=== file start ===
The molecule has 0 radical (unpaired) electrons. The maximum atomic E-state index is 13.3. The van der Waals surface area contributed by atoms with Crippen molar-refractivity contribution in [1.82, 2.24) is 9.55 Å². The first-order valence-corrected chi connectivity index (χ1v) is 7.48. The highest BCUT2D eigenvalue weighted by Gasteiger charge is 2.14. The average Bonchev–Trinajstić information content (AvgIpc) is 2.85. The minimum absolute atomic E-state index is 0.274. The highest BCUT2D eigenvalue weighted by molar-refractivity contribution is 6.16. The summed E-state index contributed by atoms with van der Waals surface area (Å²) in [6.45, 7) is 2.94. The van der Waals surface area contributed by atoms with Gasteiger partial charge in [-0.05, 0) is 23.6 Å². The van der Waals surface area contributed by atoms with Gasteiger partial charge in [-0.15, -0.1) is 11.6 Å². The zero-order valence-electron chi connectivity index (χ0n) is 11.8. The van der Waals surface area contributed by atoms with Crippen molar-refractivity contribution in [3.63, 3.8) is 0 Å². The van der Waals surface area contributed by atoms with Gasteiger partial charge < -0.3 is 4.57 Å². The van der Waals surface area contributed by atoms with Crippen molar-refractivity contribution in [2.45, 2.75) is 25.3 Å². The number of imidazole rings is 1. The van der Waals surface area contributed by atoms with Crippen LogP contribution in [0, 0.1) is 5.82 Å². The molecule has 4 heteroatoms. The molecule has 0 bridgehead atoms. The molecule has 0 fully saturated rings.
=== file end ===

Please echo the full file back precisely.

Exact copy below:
The molecule has 0 radical (unpaired) electrons. The maximum atomic E-state index is 13.3. The van der Waals surface area contributed by atoms with Crippen molar-refractivity contribution in [1.82, 2.24) is 9.55 Å². The first-order valence-corrected chi connectivity index (χ1v) is 7.48. The highest BCUT2D eigenvalue weighted by Gasteiger charge is 2.14. The average Bonchev–Trinajstić information content (AvgIpc) is 2.85. The minimum absolute atomic E-state index is 0.274. The highest BCUT2D eigenvalue weighted by molar-refractivity contribution is 6.16. The summed E-state index contributed by atoms with van der Waals surface area (Å²) in [6.45, 7) is 2.94. The van der Waals surface area contributed by atoms with Gasteiger partial charge in [-0.05, 0) is 23.6 Å². The van der Waals surface area contributed by atoms with Gasteiger partial charge in [-0.15, -0.1) is 11.6 Å². The zero-order valence-electron chi connectivity index (χ0n) is 11.8. The van der Waals surface area contributed by atoms with Crippen molar-refractivity contribution in [3.63, 3.8) is 0 Å². The van der Waals surface area contributed by atoms with Gasteiger partial charge < -0.3 is 4.57 Å². The van der Waals surface area contributed by atoms with Crippen molar-refractivity contribution in [2.45, 2.75) is 25.3 Å². The number of imidazole rings is 1. The van der Waals surface area contributed by atoms with Crippen LogP contribution in [0, 0.1) is 5.82 Å². The molecule has 4 heteroatoms. The molecule has 0 bridgehead atoms. The molecule has 0 fully saturated rings.